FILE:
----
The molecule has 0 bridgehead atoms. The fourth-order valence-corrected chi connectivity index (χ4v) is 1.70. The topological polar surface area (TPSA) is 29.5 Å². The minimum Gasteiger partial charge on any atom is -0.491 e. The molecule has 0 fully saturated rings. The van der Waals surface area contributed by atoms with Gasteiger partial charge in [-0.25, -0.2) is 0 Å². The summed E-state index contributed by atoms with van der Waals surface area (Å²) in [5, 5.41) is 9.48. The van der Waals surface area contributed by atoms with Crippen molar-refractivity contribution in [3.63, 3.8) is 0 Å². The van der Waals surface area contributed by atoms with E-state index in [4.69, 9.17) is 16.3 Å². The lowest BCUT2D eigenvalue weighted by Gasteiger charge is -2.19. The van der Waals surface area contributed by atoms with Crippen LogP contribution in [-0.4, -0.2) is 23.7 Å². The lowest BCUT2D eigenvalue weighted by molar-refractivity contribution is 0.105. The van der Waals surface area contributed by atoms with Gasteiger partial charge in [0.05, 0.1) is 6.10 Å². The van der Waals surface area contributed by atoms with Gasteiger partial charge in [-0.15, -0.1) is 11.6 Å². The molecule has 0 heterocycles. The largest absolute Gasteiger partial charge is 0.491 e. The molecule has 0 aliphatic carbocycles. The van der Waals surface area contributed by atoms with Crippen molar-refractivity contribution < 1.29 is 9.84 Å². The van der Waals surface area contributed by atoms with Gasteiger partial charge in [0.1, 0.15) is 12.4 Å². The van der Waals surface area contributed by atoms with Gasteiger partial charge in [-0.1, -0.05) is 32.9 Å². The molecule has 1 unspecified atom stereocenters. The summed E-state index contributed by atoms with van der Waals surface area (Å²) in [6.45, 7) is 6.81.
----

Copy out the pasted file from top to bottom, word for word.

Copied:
The molecule has 0 bridgehead atoms. The fourth-order valence-corrected chi connectivity index (χ4v) is 1.70. The topological polar surface area (TPSA) is 29.5 Å². The minimum Gasteiger partial charge on any atom is -0.491 e. The molecule has 0 fully saturated rings. The van der Waals surface area contributed by atoms with Gasteiger partial charge in [-0.25, -0.2) is 0 Å². The summed E-state index contributed by atoms with van der Waals surface area (Å²) in [5, 5.41) is 9.48. The van der Waals surface area contributed by atoms with Crippen molar-refractivity contribution in [3.63, 3.8) is 0 Å². The van der Waals surface area contributed by atoms with E-state index in [4.69, 9.17) is 16.3 Å². The lowest BCUT2D eigenvalue weighted by Gasteiger charge is -2.19. The van der Waals surface area contributed by atoms with Crippen LogP contribution in [-0.4, -0.2) is 23.7 Å². The lowest BCUT2D eigenvalue weighted by molar-refractivity contribution is 0.105. The van der Waals surface area contributed by atoms with Gasteiger partial charge in [0.05, 0.1) is 6.10 Å². The van der Waals surface area contributed by atoms with Gasteiger partial charge in [-0.15, -0.1) is 11.6 Å². The molecule has 0 heterocycles. The largest absolute Gasteiger partial charge is 0.491 e. The molecule has 0 aliphatic carbocycles. The van der Waals surface area contributed by atoms with Crippen molar-refractivity contribution < 1.29 is 9.84 Å². The van der Waals surface area contributed by atoms with Gasteiger partial charge in [0.1, 0.15) is 12.4 Å². The van der Waals surface area contributed by atoms with Gasteiger partial charge in [-0.1, -0.05) is 32.9 Å². The molecule has 1 unspecified atom stereocenters. The summed E-state index contributed by atoms with van der Waals surface area (Å²) in [6.45, 7) is 6.81.